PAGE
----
HomeLatest ThreadsGreatest ThreadsForums & GroupsMy SubscriptionsMy Posts
DU Home » Latest Threads » betsuni » Journal


Profile Information

Member since: Sat Nov 30, 2013, 05:06 AM
Number of posts: 9,854

Journal Archives

I was bitten by a centipede this evening.

It was a big centipede. I want to cry but refuse to do so. It bit my thumb and it really hurts. If I never post here again then I am dead because the centipede murdered me. I'm at my dead Japanese mother-in-law's house for Obon, the summer festival for the dead, and my husband at first didn't believe my cries about the giant centipede, but as in any horror movie that which seems impossible is real. He killed it. Then he said his mother was probably reincarnated as a centipede and was waiting for months to be able to bite me. Seems about right.

4th of July. A list of good American things.

It goes without saying that things are bad now. But there are good things!

Quilts. Yard sales. Going barefoot outside. Chewing gum. Running through lawn sprinklers. Ice cream trucks. Lemonade stands. Thrift stores. Free concerts in the park. Free gift with purchase. Serve yourself. Bumper stickers. Costco. Frisbee. Mason jars. Front porches. State fairs. Slumber parties.

Drive-ins, drive-thrus, take-out, doggy bags. Free refills. Barbecue potato chips. Candy bars. Ranch dressing. Big salads, salad bars. Happy hours. Rocky Road ice cream. Root beer floats. Cream soda. Sloppy Joes. Tomato soup and grilled cheese sandwiches. Popcorn balls. Caramel apples. Granny Smith apples. Dungeness crabs. Bing cherries. Wild rice. Cranberries. Peanut butter. Corn on the cob. Buckwheat pancakes with maple syrup. Ham and pineapple pizza. Turkey. Deviled eggs. Pumpkin pie. Buttermilk fried chicken. Banana splits. Eating with your hands. Eating fruit without cutting it up first. Cracker Jacks. Animal Crackers. Blue corn chips. Rice Crispy Squares. Diner slang: cold mud (chocolate ice cream); cow food (salad); nervous pudding (jello); dog soup (water).

Vaudeville. Broadway. The Marx Brothers. "Stormy Weather" (Lena Horne, Cab Calloway, the Nicholas Brothers). The Wizard of Oz. Singing in the Rain. Show Boat, "Old Man River." On the Town. South Pacific. Porgy and Bess. West Side Story. A Chorus Line. Balanchine's "Agon" (Arthur Mitchell and Diana Adams). Martha Graham. Bob Fosse. Robert Joffrey. Agnes DeMille. Judith Jamison in Alvin Alie's "Cry." Aaron Copland. Benny Goodman's "Sing, sing, sing." Billy Holliday's "These Foolish Things." Glen Miller's "Over the Rainbow." Louis Armstrong's "St. James Infirmary." Bessie Smith's "Nobody Knows You When You're Down and Out." George Gershwin's "Rhapsody in Blue." Scott Joplin's "Maple Leaf Rag." John Philip Sousa's "Stars and Stripes Forever." Tap dancing, break dancing.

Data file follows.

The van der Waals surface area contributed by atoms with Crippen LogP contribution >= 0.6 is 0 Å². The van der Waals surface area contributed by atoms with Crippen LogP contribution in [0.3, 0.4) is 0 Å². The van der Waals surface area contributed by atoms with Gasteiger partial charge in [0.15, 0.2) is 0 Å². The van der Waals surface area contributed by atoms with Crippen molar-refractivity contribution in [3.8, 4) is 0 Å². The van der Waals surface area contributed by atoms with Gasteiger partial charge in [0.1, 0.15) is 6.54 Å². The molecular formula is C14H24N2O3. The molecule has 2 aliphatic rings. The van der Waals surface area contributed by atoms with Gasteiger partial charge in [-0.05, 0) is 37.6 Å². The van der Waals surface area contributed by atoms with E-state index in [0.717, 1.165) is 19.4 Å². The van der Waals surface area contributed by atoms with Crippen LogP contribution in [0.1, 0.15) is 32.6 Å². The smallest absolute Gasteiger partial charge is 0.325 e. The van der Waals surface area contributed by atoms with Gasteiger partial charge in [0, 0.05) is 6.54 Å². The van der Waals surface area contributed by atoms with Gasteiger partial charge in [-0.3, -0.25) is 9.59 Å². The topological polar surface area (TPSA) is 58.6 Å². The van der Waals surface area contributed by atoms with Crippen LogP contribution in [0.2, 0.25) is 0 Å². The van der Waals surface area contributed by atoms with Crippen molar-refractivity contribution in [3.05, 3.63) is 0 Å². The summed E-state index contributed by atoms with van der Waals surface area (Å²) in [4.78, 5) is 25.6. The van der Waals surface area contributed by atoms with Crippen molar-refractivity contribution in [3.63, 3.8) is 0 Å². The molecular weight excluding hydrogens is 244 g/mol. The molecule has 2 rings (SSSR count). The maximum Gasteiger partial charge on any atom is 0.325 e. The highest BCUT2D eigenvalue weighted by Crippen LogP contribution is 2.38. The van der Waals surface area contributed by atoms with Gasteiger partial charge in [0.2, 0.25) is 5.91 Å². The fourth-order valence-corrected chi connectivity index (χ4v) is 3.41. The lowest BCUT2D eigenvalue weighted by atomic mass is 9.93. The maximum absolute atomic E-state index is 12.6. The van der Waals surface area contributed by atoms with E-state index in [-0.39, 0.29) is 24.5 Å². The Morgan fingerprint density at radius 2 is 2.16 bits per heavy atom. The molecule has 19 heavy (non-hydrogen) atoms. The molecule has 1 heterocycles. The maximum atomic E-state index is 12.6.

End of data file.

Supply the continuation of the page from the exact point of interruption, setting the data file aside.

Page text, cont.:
Edward Hopper's "Night Cafe." The Chrysler Building. Chicago's skyscrapers. Frank Lloyd Wright's Fallingwater house. Andy Warhol. Jackson Pollack. Robert Motherwell. Googie architecture. Water towers. Billboards. Mark Twain. Henry Miller. Laura Ingalls Wilder. Gertrude Stein. Truman Capote's "Breakfast at Tiffany's." Anita Loos's "Gentlemen Prefer Blondes." The Legend of Sleepy Hollow. Ray Bradbury's "Dandelion Wine." Garrison Keillor's "Leaving Home." Bill Bryson. M.F.K. Fisher. Jack London. Ernest Hemingway's "A Moveable Feast."

Levis 501 shrink-to-fit button-fly jeans. Overalls. Jean jackets. Cut-offs. Bandanas. Cowboy boots, cowboy hats. Hanes T-shirts. Moccasins. Ray Ban sunglasses. Flannel shirts. Hawaiian shirts. Bowling shirts.

Slang. Ants in my pants. Sleep with the fishes. Drop a dime. As busy as a one-legged tap dancer. Names of cities: Enumclaw, Hoquiam, Mukilteo, Nooksack, Puyallup, Sammamish, Sequim, Tacoma, Tukwila, Walla Walla, Yakima, Steilacoom, Seattle.

And so much more.

Music for the 4th: Hoedown from Aaron Copland's "Rodeo"

Come, hate-watch Meghan McCain on "The View" with me.

She is horrible.

1 in 3 Americans Foresee Civil War

Justice Kennedy To Retire

Anniversary of The Battle of Okinawa

From "Japan at War, An Oral History":

"Tens of thousands of people moving like ants. Civilians. Grandfathers, grandmothers, mothers with children on their backs, scurrying along, covered in mud. When children were injured, they were left along the roadside. Just thrown away. ... The teachers, too, were